The United States and the United Kingdom entered the top 10 of the rankings for the first time, thanks to improvements in their economies, as well as the growing need for investment in infrastructure. However, the United States in particular must continue to work hard to attract private investment funds when competing against countries that provide more clarity over government infrastructure policy and are able to act on their promises to deliver major projects.

Continental Europe

Continental European countries are struggling to attract finance. Most European markets are becoming relatively less attractive because of their maturity, as implied by low macroeconomic growth profiles and limited investment potential. Low-risk markets like Sweden and Norway remain stable at fifth and sixth place. Both have highly efficient business environments with transparency in regulation and efficient legal systems. Continental European countries such as Holland, France and Italy are somewhat lacking the public finance needed to upgrade their infrastructure and have slipped down the rankings due to ongoing economic challenges.

Latin America

Latin American countries vary in attractiveness. Chile is the highest placed Latin American country at 13th position, but its potential is limited by its size. Mexico has seen its attractiveness increase thanks to efforts to stabilize the political structure and the creation of new investment opportunities, and Colombia has seen Foreign Direct Investment increase as its economy has expanded. Brazil is placed closer to the bottom, outside the top 20 in 32nd place, indicating that stalled infrastructure programs and their difficulties can prove risky for investors.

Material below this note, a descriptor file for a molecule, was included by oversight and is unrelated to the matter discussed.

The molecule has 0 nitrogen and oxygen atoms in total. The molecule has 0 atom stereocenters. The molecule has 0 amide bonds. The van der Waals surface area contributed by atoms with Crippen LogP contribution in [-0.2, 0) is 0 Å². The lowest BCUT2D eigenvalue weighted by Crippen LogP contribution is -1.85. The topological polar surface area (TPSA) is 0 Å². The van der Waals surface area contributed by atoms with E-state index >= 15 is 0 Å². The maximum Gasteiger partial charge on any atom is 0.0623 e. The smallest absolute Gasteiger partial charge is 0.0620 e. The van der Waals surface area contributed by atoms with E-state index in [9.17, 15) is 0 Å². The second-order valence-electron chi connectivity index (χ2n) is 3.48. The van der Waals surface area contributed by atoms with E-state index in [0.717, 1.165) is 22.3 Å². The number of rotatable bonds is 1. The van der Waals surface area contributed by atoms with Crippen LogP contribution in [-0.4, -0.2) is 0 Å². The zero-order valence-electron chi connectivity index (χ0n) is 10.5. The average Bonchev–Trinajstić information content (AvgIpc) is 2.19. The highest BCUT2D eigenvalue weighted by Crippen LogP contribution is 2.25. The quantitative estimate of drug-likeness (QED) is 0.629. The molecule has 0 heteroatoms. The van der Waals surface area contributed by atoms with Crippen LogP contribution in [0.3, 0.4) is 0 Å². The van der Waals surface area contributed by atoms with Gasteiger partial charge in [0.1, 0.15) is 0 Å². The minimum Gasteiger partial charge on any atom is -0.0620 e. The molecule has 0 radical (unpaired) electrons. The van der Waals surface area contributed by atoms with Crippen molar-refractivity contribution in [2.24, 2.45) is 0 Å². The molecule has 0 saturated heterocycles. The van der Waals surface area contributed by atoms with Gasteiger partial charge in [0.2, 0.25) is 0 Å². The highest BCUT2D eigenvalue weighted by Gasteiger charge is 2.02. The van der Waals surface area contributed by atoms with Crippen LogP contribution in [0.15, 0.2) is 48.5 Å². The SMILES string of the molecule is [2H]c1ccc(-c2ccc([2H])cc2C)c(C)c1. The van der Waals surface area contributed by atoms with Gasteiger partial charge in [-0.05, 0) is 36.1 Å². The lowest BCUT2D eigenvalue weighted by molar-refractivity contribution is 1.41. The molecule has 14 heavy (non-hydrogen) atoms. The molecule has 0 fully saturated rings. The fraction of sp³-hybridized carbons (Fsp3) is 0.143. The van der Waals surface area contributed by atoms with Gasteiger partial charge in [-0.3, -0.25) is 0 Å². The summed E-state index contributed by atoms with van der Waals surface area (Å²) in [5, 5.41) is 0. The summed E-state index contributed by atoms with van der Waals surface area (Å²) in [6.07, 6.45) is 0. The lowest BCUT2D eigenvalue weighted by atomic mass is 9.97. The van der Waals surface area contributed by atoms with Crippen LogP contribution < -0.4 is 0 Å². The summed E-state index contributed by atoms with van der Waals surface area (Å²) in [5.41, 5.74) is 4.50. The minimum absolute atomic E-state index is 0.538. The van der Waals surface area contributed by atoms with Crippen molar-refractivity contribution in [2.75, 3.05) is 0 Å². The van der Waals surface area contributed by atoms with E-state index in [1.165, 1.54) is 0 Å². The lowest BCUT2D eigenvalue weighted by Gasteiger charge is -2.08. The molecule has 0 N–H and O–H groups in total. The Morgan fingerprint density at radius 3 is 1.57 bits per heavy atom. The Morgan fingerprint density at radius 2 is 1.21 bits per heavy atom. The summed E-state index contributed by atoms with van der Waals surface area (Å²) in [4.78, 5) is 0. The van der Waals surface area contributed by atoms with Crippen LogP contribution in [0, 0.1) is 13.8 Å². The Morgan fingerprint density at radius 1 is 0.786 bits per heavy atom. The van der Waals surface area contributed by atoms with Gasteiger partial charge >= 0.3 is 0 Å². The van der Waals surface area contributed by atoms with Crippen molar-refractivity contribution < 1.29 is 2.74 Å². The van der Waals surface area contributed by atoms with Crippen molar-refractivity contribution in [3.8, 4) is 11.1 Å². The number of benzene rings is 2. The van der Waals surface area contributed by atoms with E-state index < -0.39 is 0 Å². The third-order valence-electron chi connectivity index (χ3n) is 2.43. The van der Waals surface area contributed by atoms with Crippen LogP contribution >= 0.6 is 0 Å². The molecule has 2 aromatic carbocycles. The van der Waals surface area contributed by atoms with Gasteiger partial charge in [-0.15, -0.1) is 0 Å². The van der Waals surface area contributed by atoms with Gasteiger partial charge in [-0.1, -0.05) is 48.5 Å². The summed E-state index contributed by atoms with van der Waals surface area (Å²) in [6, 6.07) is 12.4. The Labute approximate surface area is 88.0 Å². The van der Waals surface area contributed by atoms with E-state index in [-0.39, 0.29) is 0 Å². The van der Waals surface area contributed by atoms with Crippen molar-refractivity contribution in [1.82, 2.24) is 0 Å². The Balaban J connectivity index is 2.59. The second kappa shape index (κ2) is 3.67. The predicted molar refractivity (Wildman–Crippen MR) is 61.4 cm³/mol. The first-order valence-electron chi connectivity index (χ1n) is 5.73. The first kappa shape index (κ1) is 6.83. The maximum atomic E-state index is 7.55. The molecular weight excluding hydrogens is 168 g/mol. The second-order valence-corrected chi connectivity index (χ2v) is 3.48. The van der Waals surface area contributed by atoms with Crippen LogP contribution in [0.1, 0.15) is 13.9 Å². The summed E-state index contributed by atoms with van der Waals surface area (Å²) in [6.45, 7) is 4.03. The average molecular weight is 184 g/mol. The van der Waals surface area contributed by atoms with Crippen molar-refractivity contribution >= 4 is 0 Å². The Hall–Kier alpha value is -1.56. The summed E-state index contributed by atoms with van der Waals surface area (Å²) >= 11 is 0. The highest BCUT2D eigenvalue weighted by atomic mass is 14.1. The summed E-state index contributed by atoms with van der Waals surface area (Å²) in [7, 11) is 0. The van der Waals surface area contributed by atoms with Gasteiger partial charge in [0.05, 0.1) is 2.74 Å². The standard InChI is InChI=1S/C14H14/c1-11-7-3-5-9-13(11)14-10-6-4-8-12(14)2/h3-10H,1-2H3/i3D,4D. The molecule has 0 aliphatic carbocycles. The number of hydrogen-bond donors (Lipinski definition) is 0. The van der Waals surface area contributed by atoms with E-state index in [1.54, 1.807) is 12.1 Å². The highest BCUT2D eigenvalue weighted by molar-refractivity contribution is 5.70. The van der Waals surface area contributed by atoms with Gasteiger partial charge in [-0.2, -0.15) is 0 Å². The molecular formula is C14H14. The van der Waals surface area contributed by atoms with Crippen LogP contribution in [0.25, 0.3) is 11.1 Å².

United States: Stable Economy, High Demand and Financial Movement

Climbing three places from its 11th position in 2012, the United States has made it into the top 10 for the first time. Underlying this improved performance is a huge and growing unmet need to rebuild or maintain aging infrastructure like public transportation, roads and water systems. The American Society of Civil Engineers (ASCE) estimates the cost to rehabilitate assets at $3.6 trillion by 2020. This is a 64 percent increase on the previous estimate of $2.2 trillion made in the same report by the ASCE in 2009. The U.S. infrastructure investment forecast of $2 trillion during the same period points to a significant shortfall against the need, not to mention the fact that this figure also represent a currently unbridgeable gap in funding, whether public or private. In addition, planners are rethinking how to make cities and communities more resilient to flooding, drought and other challenges, increasing demand over and above the usual replacement and O&M needs.
To meet this demand, the return of financial stability to the markets and low interest rates have led to a steadily increasing call on traditional funding sources, such as tax-exempt municipal debt. Cities have been able to raise bond finance, which is particularly attractive for new build infrastructure, rather than asset maintenance. Further progress has come from a more stable economic environment in the United States for the last couple of years, making the market more attractive than it was just 18 months ago. However, debt-service coverage ratio limits for public entities, as well as the general indebtedness of the United States, indicate that cheap credit is not a bottomless well ? the model is likely to be unsustainable in the long-run and therefore warrants re-examination.